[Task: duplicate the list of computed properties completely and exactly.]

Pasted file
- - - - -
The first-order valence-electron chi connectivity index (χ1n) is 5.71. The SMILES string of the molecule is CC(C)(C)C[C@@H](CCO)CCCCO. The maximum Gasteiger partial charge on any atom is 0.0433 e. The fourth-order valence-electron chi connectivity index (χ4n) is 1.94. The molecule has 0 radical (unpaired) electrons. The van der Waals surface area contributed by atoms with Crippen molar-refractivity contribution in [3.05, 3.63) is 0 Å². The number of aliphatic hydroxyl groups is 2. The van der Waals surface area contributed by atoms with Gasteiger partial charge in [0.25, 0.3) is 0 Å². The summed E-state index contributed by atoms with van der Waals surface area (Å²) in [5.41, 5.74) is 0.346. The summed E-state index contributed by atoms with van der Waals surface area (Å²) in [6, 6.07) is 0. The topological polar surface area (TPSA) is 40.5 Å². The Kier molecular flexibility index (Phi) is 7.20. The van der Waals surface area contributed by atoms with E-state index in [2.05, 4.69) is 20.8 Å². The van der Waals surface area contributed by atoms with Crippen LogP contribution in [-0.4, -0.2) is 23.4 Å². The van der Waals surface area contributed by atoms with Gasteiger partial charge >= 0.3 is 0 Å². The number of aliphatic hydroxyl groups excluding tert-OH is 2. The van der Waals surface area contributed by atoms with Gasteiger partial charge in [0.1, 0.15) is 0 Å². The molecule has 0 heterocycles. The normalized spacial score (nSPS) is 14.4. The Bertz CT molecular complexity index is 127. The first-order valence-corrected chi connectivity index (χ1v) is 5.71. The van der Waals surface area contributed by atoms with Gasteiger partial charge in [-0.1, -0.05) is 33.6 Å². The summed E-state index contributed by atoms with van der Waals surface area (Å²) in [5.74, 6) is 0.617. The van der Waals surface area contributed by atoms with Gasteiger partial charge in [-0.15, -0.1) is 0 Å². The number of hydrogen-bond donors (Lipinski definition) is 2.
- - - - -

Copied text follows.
The first-order valence-electron chi connectivity index (χ1n) is 5.71. The SMILES string of the molecule is CC(C)(C)C[C@@H](CCO)CCCCO. The maximum Gasteiger partial charge on any atom is 0.0433 e. The fourth-order valence-electron chi connectivity index (χ4n) is 1.94. The molecule has 0 radical (unpaired) electrons. The van der Waals surface area contributed by atoms with Crippen molar-refractivity contribution in [3.05, 3.63) is 0 Å². The number of aliphatic hydroxyl groups is 2. The van der Waals surface area contributed by atoms with Gasteiger partial charge in [0.25, 0.3) is 0 Å². The summed E-state index contributed by atoms with van der Waals surface area (Å²) in [5.41, 5.74) is 0.346. The summed E-state index contributed by atoms with van der Waals surface area (Å²) in [6, 6.07) is 0. The topological polar surface area (TPSA) is 40.5 Å². The Kier molecular flexibility index (Phi) is 7.20. The van der Waals surface area contributed by atoms with E-state index in [2.05, 4.69) is 20.8 Å². The van der Waals surface area contributed by atoms with Crippen LogP contribution in [-0.4, -0.2) is 23.4 Å². The van der Waals surface area contributed by atoms with Gasteiger partial charge >= 0.3 is 0 Å². The number of aliphatic hydroxyl groups excluding tert-OH is 2. The van der Waals surface area contributed by atoms with Gasteiger partial charge in [0.1, 0.15) is 0 Å². The molecule has 0 heterocycles. The normalized spacial score (nSPS) is 14.4. The Bertz CT molecular complexity index is 127. The first-order valence-corrected chi connectivity index (χ1v) is 5.71. The van der Waals surface area contributed by atoms with Gasteiger partial charge in [-0.1, -0.05) is 33.6 Å². The summed E-state index contributed by atoms with van der Waals surface area (Å²) in [5.74, 6) is 0.617. The van der Waals surface area contributed by atoms with Gasteiger partial charge in [-0.15, -0.1) is 0 Å². The number of hydrogen-bond donors (Lipinski definition) is 2.